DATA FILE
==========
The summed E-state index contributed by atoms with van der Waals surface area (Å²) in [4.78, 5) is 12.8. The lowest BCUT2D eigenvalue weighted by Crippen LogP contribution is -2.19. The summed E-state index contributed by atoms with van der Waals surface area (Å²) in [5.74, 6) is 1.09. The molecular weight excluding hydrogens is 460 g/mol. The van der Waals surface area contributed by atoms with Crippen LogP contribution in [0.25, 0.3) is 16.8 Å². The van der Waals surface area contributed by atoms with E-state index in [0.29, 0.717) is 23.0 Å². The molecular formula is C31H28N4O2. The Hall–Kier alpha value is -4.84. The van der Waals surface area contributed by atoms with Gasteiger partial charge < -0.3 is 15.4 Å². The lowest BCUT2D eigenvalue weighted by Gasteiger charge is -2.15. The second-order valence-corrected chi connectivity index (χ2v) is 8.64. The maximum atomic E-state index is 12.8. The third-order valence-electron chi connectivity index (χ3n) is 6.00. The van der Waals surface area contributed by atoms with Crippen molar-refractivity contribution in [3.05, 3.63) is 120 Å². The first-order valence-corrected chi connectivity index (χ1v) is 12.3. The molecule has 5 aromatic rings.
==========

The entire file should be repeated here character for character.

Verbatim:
The summed E-state index contributed by atoms with van der Waals surface area (Å²) in [4.78, 5) is 12.8. The lowest BCUT2D eigenvalue weighted by Crippen LogP contribution is -2.19. The summed E-state index contributed by atoms with van der Waals surface area (Å²) in [5.74, 6) is 1.09. The molecular weight excluding hydrogens is 460 g/mol. The van der Waals surface area contributed by atoms with Crippen LogP contribution in [0.25, 0.3) is 16.8 Å². The van der Waals surface area contributed by atoms with E-state index in [0.29, 0.717) is 23.0 Å². The molecular formula is C31H28N4O2. The Hall–Kier alpha value is -4.84. The van der Waals surface area contributed by atoms with Gasteiger partial charge < -0.3 is 15.4 Å². The lowest BCUT2D eigenvalue weighted by Gasteiger charge is -2.15. The second-order valence-corrected chi connectivity index (χ2v) is 8.64. The maximum atomic E-state index is 12.8. The third-order valence-electron chi connectivity index (χ3n) is 6.00. The van der Waals surface area contributed by atoms with Crippen molar-refractivity contribution in [3.05, 3.63) is 120 Å². The first-order valence-corrected chi connectivity index (χ1v) is 12.3. The molecule has 5 aromatic rings.